A TENS machine is an ideal tool for labour pain control. Highly recommended if you have back labour or are trying to avoid an epidural. This is one of Bronwyn’s favorite doula tools!
A TENS machine is a small, portable, battery-operated device which is worn on the body. The box is attached by wires to sticky pads stuck to the skin. Small electrical pulses are transmitted to the body, like little electric shocks.
TENS machines are thought to work in two ways.
On a high pulse rate of 90-130 Hz (the normal method of use), the electrical impulses generated by the TENS machine interfere with and block pain messages sent to the brain. This is due to the gate control theory of pain. This proposes that there is a gate mechanism in the brain and spinal cord nerves (the central nervous system). When the gate is open, pain messages get through to the brain and we feel pain. When the gate is closed, these pain messages are blocked and we do not feel pain. TENS machines are thought to stimulate certain non-pain-carrying nerves and close the gate. In effect, the brain is busy dealing with the messages it receives quickly from the TENS machine, rather than the slower (more painful) pain signals that the body is receiving from elsewhere.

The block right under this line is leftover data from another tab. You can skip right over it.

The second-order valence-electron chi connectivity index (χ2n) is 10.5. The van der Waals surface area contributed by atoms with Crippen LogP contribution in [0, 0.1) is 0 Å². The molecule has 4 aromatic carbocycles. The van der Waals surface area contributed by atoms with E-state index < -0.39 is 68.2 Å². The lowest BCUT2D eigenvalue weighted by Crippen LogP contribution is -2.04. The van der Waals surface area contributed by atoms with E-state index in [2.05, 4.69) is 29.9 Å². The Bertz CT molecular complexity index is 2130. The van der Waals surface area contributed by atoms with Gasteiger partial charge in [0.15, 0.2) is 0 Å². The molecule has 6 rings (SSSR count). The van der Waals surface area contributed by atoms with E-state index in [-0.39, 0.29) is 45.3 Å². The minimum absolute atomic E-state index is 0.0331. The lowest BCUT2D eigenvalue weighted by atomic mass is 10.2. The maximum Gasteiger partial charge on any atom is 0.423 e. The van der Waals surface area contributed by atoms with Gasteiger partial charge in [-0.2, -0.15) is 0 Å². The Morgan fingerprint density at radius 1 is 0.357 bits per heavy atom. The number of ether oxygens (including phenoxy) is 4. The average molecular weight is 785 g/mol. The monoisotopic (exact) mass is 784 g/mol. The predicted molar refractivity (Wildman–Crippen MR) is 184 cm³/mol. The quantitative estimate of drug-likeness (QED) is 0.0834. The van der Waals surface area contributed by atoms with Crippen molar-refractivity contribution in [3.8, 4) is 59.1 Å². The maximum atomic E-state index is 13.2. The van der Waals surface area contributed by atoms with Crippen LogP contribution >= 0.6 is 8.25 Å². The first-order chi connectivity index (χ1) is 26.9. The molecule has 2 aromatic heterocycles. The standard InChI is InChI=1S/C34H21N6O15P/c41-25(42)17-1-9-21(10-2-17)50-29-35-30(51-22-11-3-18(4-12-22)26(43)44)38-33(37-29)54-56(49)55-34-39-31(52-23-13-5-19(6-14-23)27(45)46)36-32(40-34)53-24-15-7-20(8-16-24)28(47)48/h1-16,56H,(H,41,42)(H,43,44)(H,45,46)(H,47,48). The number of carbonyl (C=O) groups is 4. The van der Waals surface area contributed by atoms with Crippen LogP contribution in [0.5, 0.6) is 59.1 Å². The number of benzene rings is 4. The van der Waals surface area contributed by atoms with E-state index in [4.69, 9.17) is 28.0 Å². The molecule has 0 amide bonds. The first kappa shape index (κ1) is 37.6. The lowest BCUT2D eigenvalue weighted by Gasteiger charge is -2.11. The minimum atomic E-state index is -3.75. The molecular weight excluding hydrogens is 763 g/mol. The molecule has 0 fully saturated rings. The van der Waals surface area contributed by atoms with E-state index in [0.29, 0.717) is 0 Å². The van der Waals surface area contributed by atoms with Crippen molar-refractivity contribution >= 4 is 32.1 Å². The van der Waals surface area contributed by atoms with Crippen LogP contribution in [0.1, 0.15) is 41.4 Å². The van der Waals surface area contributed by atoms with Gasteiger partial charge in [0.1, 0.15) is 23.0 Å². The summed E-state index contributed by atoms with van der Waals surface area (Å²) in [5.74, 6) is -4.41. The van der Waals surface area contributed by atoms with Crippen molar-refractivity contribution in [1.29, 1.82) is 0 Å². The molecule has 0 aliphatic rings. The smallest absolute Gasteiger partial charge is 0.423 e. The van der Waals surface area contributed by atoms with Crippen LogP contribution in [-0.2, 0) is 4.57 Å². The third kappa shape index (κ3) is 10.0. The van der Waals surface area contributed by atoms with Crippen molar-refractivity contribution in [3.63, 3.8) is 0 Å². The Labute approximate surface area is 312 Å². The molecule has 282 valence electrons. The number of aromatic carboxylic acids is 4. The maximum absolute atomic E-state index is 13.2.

When the machine is set on a low pulse rate (2-5 Hz) it stimulates the body to make its own pain-easing chemicals called endorphins. These act a bit like morphine to block pain signals.
TENS stands for:
Transcutaneous (means through the skin) Electrical Nerve (pain signals reach the brain via nerves and the spinal cord) Stimulation.
If pain signals can be blocked by the tiny electrical shocks from the TENS machine then the brain will receive fewer signals from the source of the pain.
Our easy-to-use TENS offers maximum pain relief during labour and beyond. All settings are pre-programmed so there is no fuss in setting up. Can be used during early labour, active labour or the final stages of when you need extra pain relief.
200.00 deposit required*
Also available in our Birth Box rental
TENS units are distributed between 37 and 38 weeks of pregnancy and returned 1 week following birth